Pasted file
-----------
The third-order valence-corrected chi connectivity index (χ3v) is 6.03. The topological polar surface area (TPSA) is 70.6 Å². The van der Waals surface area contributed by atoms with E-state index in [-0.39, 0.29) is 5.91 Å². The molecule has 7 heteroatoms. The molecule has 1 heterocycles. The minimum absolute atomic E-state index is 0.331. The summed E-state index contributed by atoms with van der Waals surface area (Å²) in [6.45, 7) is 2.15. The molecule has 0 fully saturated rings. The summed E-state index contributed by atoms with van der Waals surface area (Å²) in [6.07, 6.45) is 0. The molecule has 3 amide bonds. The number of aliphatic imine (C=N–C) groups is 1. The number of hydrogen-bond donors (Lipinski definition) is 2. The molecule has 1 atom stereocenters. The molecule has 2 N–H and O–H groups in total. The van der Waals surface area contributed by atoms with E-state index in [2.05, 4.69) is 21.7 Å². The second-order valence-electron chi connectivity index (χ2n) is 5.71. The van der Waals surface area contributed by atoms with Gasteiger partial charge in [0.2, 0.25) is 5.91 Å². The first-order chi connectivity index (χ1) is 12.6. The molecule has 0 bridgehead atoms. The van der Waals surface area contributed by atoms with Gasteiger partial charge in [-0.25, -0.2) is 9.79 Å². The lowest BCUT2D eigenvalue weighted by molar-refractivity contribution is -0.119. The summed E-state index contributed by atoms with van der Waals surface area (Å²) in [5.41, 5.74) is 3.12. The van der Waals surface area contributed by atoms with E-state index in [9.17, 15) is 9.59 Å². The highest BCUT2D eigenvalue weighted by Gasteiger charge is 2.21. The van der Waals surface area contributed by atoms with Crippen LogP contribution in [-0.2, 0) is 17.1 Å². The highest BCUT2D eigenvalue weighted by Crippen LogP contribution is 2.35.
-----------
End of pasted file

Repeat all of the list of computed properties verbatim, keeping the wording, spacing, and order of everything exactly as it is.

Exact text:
The third-order valence-corrected chi connectivity index (χ3v) is 6.03. The topological polar surface area (TPSA) is 70.6 Å². The van der Waals surface area contributed by atoms with E-state index in [-0.39, 0.29) is 5.91 Å². The molecule has 7 heteroatoms. The molecule has 1 heterocycles. The minimum absolute atomic E-state index is 0.331. The summed E-state index contributed by atoms with van der Waals surface area (Å²) in [6.45, 7) is 2.15. The molecule has 0 fully saturated rings. The summed E-state index contributed by atoms with van der Waals surface area (Å²) in [6.07, 6.45) is 0. The molecule has 3 amide bonds. The number of aliphatic imine (C=N–C) groups is 1. The number of hydrogen-bond donors (Lipinski definition) is 2. The molecule has 1 atom stereocenters. The molecule has 2 N–H and O–H groups in total. The van der Waals surface area contributed by atoms with E-state index in [2.05, 4.69) is 21.7 Å². The second-order valence-electron chi connectivity index (χ2n) is 5.71. The van der Waals surface area contributed by atoms with Gasteiger partial charge in [0.2, 0.25) is 5.91 Å². The first-order chi connectivity index (χ1) is 12.6. The molecule has 0 bridgehead atoms. The van der Waals surface area contributed by atoms with Gasteiger partial charge in [-0.25, -0.2) is 9.79 Å². The lowest BCUT2D eigenvalue weighted by molar-refractivity contribution is -0.119. The summed E-state index contributed by atoms with van der Waals surface area (Å²) in [5.41, 5.74) is 3.12. The van der Waals surface area contributed by atoms with E-state index in [9.17, 15) is 9.59 Å². The highest BCUT2D eigenvalue weighted by Gasteiger charge is 2.21. The van der Waals surface area contributed by atoms with Crippen LogP contribution in [-0.2, 0) is 17.1 Å². The highest BCUT2D eigenvalue weighted by Crippen LogP contribution is 2.35.